A phobia is the persistent and excessive fear of a specific stimulus. It’s been suggested that once a phobic event occurs, any associated event or memory is enough to trigger a response. The most common dog phobias are related to noises such as thunderstorms or fireworks.

Anxiety in Dogs

Anxiety involves anticipating unknown or imagined future dangers, resulting in physiological reactions similar to fear.

Common anxiety behaviors include elimination (urination and/or bowel movements), destruction, excessive vocalization (barking, crying), excessive panting, and pacing.

Separation anxiety is the most prevalent specific anxiety disorder among companion dogs. Dogs experiencing separation anxiety display anxiety or distress behaviors when left alone for a period of time.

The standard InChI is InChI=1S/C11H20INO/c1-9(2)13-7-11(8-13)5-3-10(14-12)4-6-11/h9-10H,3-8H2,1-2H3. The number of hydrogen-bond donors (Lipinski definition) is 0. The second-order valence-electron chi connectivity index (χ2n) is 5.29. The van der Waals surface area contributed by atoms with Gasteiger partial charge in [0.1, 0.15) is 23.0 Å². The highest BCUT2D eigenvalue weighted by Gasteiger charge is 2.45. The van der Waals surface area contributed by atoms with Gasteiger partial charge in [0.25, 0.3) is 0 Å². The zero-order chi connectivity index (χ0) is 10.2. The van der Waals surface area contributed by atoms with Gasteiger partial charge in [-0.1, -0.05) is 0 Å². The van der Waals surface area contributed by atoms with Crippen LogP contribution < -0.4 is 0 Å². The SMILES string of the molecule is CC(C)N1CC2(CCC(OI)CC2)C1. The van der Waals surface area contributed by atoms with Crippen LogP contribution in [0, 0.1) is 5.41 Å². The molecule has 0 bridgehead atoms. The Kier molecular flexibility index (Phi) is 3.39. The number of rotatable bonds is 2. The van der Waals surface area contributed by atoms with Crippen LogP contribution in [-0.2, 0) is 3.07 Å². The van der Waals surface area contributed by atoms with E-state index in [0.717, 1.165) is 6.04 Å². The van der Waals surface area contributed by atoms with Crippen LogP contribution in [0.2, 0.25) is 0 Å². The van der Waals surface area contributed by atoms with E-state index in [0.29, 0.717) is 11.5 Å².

Clinical Signs of Dog Anxiety and Fear

The clinical manifestations will vary depending on the intensity of the fear or anxiety experienced by the dog. Below are some of the most typical clinical signs:

Mild fears: Symptoms might include trembling, tail-tucking, hiding, reduced activity, and passive escape behaviors.

Panic: Symptoms might include panting, pacing, active escape behavior, and increased out-of-context, potentially harmful motor activity. Activation of the sympathetic autonomic nervous system, leading to symptoms such as diarrhea.

Lesions resulting from excessive licking and biting of their own body. Tail-chasing and circling behaviors.